Social Security is a critical source of income for many retirees, but the size of your monthly payment changes based on when you start receiving your benefits.
Almost everyone who’s had a paid job in the U.S. is eligible to receive Social Security benefits when they retire. What some people may not realize is that they get to decide when they start receiving those monthly payments. You can become eligible for Social Security retirement benefits as early as age 62, or 60 if you’re a widow or widower. The question is: Should you claim your Social Security retirement benefits earlier or later?
What’s at stake?
The longer you wait to collect your benefits, the more money you’ll get, until hitting the highest possible benefit at 70. Your benefit goes up every single month that you wait between age 62 and 70, around 7% or 8% a year.
At age 70, your benefit is about 76% higher than what it would have been at age 62, said Martha Shedden, a retired civil engineer who became so passionate about the need to educate people about Social Security that she co-founded the National Association of Registered Social Security Analysts, a group that trains people as Social Security counselors.
Before deciding when to start collecting, figure out the difference between what your benefit would be earlier vs. later, Shedden said. Seeing that number helps people understand that the timing question is “a very very serious financial decision,” Shedden said.
This handy calculator will estimate your personal benefits and tell you how much you would get if you start claiming at age 62, 67 or 70. Someone who was born in 1960 and has an average annual income of $50,000 would get $1,338 per month at age 62; $1,911 at their full retirement age (67); or $2,370 at age 70, according to an AARP calculator. You should also make an account on the Social Security Administration’s website, which will give you an estimate of your benefit at various intervals.
The average Social Security payment is currently $1,660. The earlier you start, the longer you’ll receive those benefits. But you’ll be receiving the permanently reduced amount (plus modest cost of living adjustments) for the rest of your life. If you wait until your full retirement age (which is set by the government and depends on your birth year), you can receive the full Social Security benefit.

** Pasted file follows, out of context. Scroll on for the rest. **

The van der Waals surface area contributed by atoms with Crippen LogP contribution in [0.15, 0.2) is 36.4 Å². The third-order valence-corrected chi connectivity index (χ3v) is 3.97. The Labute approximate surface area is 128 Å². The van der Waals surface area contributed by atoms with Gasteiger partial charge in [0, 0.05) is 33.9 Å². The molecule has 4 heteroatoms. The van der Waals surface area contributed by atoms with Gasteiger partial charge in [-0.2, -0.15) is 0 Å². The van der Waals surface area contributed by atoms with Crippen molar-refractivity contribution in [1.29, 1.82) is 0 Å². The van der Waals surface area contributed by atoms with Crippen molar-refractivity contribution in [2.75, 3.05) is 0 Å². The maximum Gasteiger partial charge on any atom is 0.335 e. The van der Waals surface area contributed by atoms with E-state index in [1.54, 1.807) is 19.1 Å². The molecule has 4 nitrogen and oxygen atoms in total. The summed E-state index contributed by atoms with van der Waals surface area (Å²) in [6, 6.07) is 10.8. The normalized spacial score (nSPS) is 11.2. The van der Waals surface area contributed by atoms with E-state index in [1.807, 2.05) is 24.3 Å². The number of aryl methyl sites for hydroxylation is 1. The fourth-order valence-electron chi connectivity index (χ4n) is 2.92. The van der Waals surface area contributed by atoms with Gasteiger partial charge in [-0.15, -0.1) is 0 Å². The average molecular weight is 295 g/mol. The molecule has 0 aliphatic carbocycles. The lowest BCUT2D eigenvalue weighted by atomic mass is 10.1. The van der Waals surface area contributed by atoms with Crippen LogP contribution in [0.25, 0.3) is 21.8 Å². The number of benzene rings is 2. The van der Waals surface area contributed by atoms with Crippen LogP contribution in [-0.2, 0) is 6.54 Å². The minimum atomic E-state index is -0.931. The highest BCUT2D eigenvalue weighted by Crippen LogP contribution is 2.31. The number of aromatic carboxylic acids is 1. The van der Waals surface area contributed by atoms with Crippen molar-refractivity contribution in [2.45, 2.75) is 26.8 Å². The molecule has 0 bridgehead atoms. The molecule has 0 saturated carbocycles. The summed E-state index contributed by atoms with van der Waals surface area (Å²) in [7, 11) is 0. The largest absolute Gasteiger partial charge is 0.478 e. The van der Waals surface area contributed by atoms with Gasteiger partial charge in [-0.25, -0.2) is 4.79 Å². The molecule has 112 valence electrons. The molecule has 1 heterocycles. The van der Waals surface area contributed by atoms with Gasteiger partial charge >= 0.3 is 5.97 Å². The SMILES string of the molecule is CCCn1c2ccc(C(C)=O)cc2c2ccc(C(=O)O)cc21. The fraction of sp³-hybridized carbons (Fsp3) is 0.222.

At full retirement age, you can earn additional income, from a part-time job, for example, and your Social Security benefits won’t be reduced. (Before full retirement age, benefits shrink if you earn over a certain amount of income from other sources.) At age 70, the benefits max out.
In previous generations, people tended to start collecting Social Security at age 62 because they assumed that’s what they were supposed to do, Shedden said. But there’s been growing awareness in recent years about the value of waiting.
A key question to ask yourself: How long do you want to work? Some people love their jobs; others can’t wait to get out of the workplace. If you keep working while you’re receiving Social Security, you run the risk of earning too much income, which can reduce your benefits. (However, you will get that money back in the form of larger monthly payments once you hit full retirement age.)
Once you’ve claimed Social Security benefits, you have a 12-month window during which you’re allowed to change your mind and stop receiving benefits — but you’ll have to pay back the amount you’ve received so far.
You’ll also need to consider your health, both physical and financial. People who don’t have enough retirement savings often have no choice but to take Social Security as soon as they can. (About half of the 65+ population gets at least half of their family income from Social Security; 25% of older households rely on it for at least 90% of their income.)
If your family history suggests you’re going to live into your 90s, you may want to try waiting to collect if possible so you can get the most amount of money. But there’s also a balance. If you were to begin claiming Social Security at your full retirement age, you would receive the full amount of benefits you’re owed. Anyone who claims before their FRA receives a permanent reduction of that amount, but could also balance those benefit checks with lower withdrawals from their retirement savings, giving those accounts the ability to continue to grow over time.